United States District Court, E.D. Kentucky, Central Division, Lexington
MEMORANDUM OPINION AND ORDER
JOSEPH M. HOOD, District Judge.
This matter is before the Court upon Plaintiff Michael Salyers' "Motion Not to Dismiss" [DE 9] asking the Court to "continue this case" because Plaintiff still believes that Defendant State Farm Fire and Casualty Co. ("State Farm") owes him for 10 months of rent and said "that they would pay up to 24 months for rent if my home wasn't finish[ed]." He further explains that he "can't afford a [l]awyer so [he's] trying to represent himself" and requests that the undersigned "hear this case in Court." Defendant State Farm has filed a Response. The Court being adequately advised and having considered the Motion, the Court will deny it for the reasons set forth below.
The Court granted State Farm's Motion for Summary Judgment on July 22, 2014 [DE 7] and entered a Judgment in favor of State Farm [DE 8]. The basis for that decision was that the contractual limitations clause contained in the subject policy provided that actions for recovery under the policy "must be started within one year after the date of loss or damage." Plaintiff Salyers filed no response nor provided any opposition to the motion for summary judgment in the twenty-one day period provided by Local Rule 7.1(c). In his "Motion Not to Dismiss, " Plaintiff does not criticize the decision reached asking only that the Court permit his case to be heard.
Fed. R. Civ. P. 59 and 60 provide, in rare circumstances, the means by which an aggrieved party may ask the Court to vacate or alter a judgment that has been rendered. Fed.R.Civ.P. 59(e) provides that a party may seek to have a prior order altered or amended when there has been (1) an intervening change of the controlling law; (2) discovery of evidence not previously available which has since become available; or (3) a clear error of law or to prevent manifest injustice. GenCorp., Inc. v. Am., Int'l Underwriters, 178 F.3d 804, 834 (6th Cir. 1999) (citations omitted). Salyers has identified neither a change in the law nor newly discovered evidence, nor does he suggest that the Court's decision involves a clear error of law or works a manifest injustice. This is a very high bar to overcome, and the Court can find no reason to grant relief as Plaintiff has not identified any factual or legal basis for the Court to reach any decision other than what it reached. See Sault Ste. Marie Tribe of Chippewa Indians v. Engler, 146 F.3d 367, 374 (6th Cir. 1998).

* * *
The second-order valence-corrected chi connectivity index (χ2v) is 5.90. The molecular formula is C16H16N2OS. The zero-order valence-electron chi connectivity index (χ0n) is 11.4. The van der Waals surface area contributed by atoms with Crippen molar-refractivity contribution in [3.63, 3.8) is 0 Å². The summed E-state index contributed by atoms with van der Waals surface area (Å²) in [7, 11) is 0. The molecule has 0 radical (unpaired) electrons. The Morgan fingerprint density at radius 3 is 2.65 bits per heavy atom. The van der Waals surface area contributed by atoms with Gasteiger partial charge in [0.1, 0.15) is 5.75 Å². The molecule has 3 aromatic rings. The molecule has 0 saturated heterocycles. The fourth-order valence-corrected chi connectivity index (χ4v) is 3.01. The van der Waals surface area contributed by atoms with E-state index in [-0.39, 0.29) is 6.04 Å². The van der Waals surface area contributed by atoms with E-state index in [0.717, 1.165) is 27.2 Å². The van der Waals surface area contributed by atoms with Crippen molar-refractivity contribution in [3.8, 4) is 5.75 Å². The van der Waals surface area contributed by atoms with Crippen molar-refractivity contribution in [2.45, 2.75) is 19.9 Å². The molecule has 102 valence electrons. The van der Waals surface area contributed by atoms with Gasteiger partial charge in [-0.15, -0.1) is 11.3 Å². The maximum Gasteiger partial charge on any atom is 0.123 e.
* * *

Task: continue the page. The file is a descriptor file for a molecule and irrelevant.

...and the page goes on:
Nor has Salyers identified how any of the six grounds for reconsideration under Fed.R.Civ.P. 60 would permit the Court to reconsider its decision. Fed.R.Civ.P. 60 provides for reconsideration of a judgment where 1) there has been mistake, inadvertence, surprise or excusable neglect; 2) there is newly discovered evidence that, with reasonable diligence, could not have been discovered in time to move for a new trial under Rule 59(b); 3) there has been fraud, misrepresentation, or misconduct by an opposing party; 4) the judgment is void; 5) the judgment has been satisfied, released or discharged; it is based on an earlier judgment that has been reversed or vacated; or applying it prospectively is no longer equitable or 6) any other reason that justifies relief. See GenCorp., Inc. v. Olin Corp., 477 F.3d 368, 372 (6th Cir. 2007). It is not enough to argue, as Salyers does, that Plaintiffs would be able to prevail on the merits of the coverage action if the contractual limitations clause did not time bar their claim. As adjudged by this Court, the claim is time barred, and whether Plaintiffs are correct about the coverage issue is irrelevant.
Finally, this Court may apply "the more liberal' pleading standard applicable to pro se litigants[, but it] does not help [Salyers'] cause. While courts must apply less stringent standards' in determining whether pro se pleadings state a claim for which relief can be granted, ... pro se plaintiffs are not automatically entitled to take every case to trial." Pilgrim v. Littlefield, 92 F.3d 413, 416 (6th Cir. 1996) (quoting Estelle v. Gamble, 429 U.S. 97, 106 (1976)). ...